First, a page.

Kingston Wi-Drive

Roman Loyola
21 July, 2012
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Kingston Wi-Drive



Ingenious and compact wireless storage device


File access must be made through the Wi-Drive iOS app

$139 (32GB); $200 (64GB)


With the new iPad’s Retina display, developers are able to create apps that have more of a visual impact. However, apps that support higher-detailed graphics end up occupying more storage space – so you may find yourself running short.

iCloud is there to help and you can rely on other online storage services, but perhaps you don’t want to have to depend on an internet connection. You could consider an external storage device for your iPad, such as Kingston’s Wi-Drive.

The Wi-Drive is a small flash drive, available in 32GB ($139) and 64GB ($200) capacities. Roughly the same size as an iPhone 4, the Wi-Drive can be easily stashed in your pocket or bag. You’ll need to use a USB cable (included) to connect it to a Mac or PC and transfer files from the computer and to charge the Wi- Drive’s battery.

To load files on the Wi-Drive, you connect it to your computer via USB and drag-and-drop files onto it.

It is formatted using FAT32, so both Macs and Windows can read and write to it.

When you’ve finished copying files to the Wi-Drive, you must disconnect it before your iOS devices can access it. You also need to install the free Wi-Drive app on your iPhone, iPod touch or iPad.

As its name implies, the Wi-Drive is equipped with 802.11g/n wireless technology, which is used by your iOS device to connect to the drive. Kingston says the drive has a 10m range; we had no problems connecting and streaming videos from as far as 15m.

To connect to the Wi-Drive, you go into your iOS device’s Wi-Fi settings and find the Wi- Drive as an available network. By default, when you connect to the Wi-Drive, you won’t have internet access.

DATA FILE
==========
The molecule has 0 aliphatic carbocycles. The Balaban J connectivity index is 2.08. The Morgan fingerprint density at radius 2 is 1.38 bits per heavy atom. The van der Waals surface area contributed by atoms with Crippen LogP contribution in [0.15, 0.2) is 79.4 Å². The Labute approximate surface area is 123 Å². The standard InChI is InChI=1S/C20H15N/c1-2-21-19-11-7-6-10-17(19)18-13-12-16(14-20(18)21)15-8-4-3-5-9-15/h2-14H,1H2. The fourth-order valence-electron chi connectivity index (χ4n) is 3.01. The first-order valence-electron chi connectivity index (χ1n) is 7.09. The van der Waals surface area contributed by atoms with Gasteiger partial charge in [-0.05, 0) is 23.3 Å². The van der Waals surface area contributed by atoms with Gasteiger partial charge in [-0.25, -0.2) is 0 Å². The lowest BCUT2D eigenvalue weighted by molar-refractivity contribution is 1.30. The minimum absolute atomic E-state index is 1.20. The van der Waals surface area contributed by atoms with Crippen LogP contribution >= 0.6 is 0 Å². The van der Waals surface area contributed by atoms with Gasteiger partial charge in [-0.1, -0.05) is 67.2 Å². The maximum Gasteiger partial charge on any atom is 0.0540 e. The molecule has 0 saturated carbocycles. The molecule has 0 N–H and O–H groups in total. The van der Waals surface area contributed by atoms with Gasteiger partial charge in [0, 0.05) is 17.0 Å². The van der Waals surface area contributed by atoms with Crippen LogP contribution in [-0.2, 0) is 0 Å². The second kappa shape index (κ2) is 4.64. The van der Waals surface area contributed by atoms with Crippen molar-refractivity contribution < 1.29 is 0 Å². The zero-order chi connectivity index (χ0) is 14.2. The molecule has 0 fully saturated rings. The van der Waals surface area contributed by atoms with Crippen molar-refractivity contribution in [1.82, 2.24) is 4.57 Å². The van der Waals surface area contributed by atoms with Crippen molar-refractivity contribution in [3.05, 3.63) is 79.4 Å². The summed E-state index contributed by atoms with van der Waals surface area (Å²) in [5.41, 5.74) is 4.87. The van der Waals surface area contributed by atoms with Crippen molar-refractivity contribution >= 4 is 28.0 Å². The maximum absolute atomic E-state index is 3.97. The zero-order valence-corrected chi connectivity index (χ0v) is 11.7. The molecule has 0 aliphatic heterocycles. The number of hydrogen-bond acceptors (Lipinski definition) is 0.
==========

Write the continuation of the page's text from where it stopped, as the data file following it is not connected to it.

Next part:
However, the Wi-Drive can be set up so that it essentially acts as a Wi-Fi extender of your router, in which case you can access the internet as well as the drive.

When you watch videos or listen to audio, the media streams smoothly to your iOS device. With photos, the app displays a set of thumbnails which you can tap on to see a larger image.

There’s one major limitation to the Wi-Drive: Files on it can only be accessed through the Wi-Drive app. There’s no way to, say, move a video from the Wi- Drive into Video in iOS so it can be used in iMovie for iOS. (You also can’t move a file from your iOS device to the Wi-Drive.)

There is a workaround you could use at a pinch: You can email files smaller than 10MB from within the Wi-Drive app, so you can email a file to yourself and hen save the attachment in the appropriate location on your iOS device.

Kingston’s Wi-Drive is a nice companion for your iOS device, especially if you are on a long trip and you’re unsure about internet access while on the road. The file transfer limitation may be frustrating for people who are using the iPad for content creation, but it works well for content consumption

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